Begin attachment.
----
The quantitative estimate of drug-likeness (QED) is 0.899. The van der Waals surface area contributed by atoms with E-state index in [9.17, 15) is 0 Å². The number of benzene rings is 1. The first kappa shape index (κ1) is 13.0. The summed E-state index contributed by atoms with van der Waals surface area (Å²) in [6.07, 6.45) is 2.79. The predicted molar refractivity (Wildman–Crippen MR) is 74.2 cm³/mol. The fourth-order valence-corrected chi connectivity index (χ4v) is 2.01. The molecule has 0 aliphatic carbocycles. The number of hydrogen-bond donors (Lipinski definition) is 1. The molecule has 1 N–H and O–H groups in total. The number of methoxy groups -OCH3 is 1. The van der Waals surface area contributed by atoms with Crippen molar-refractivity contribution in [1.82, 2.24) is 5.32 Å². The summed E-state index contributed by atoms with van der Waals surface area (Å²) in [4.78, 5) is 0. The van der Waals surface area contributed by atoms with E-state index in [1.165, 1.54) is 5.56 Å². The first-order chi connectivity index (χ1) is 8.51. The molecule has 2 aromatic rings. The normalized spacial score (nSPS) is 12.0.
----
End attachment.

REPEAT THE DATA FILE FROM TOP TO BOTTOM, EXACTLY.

The quantitative estimate of drug-likeness (QED) is 0.899. The van der Waals surface area contributed by atoms with E-state index in [9.17, 15) is 0 Å². The number of benzene rings is 1. The first kappa shape index (κ1) is 13.0. The summed E-state index contributed by atoms with van der Waals surface area (Å²) in [6.07, 6.45) is 2.79. The predicted molar refractivity (Wildman–Crippen MR) is 74.2 cm³/mol. The fourth-order valence-corrected chi connectivity index (χ4v) is 2.01. The molecule has 0 aliphatic carbocycles. The number of hydrogen-bond donors (Lipinski definition) is 1. The molecule has 1 N–H and O–H groups in total. The number of methoxy groups -OCH3 is 1. The van der Waals surface area contributed by atoms with Crippen molar-refractivity contribution in [1.82, 2.24) is 5.32 Å². The summed E-state index contributed by atoms with van der Waals surface area (Å²) in [4.78, 5) is 0. The van der Waals surface area contributed by atoms with E-state index in [1.165, 1.54) is 5.56 Å². The first-order chi connectivity index (χ1) is 8.51. The molecule has 2 aromatic rings. The normalized spacial score (nSPS) is 12.0.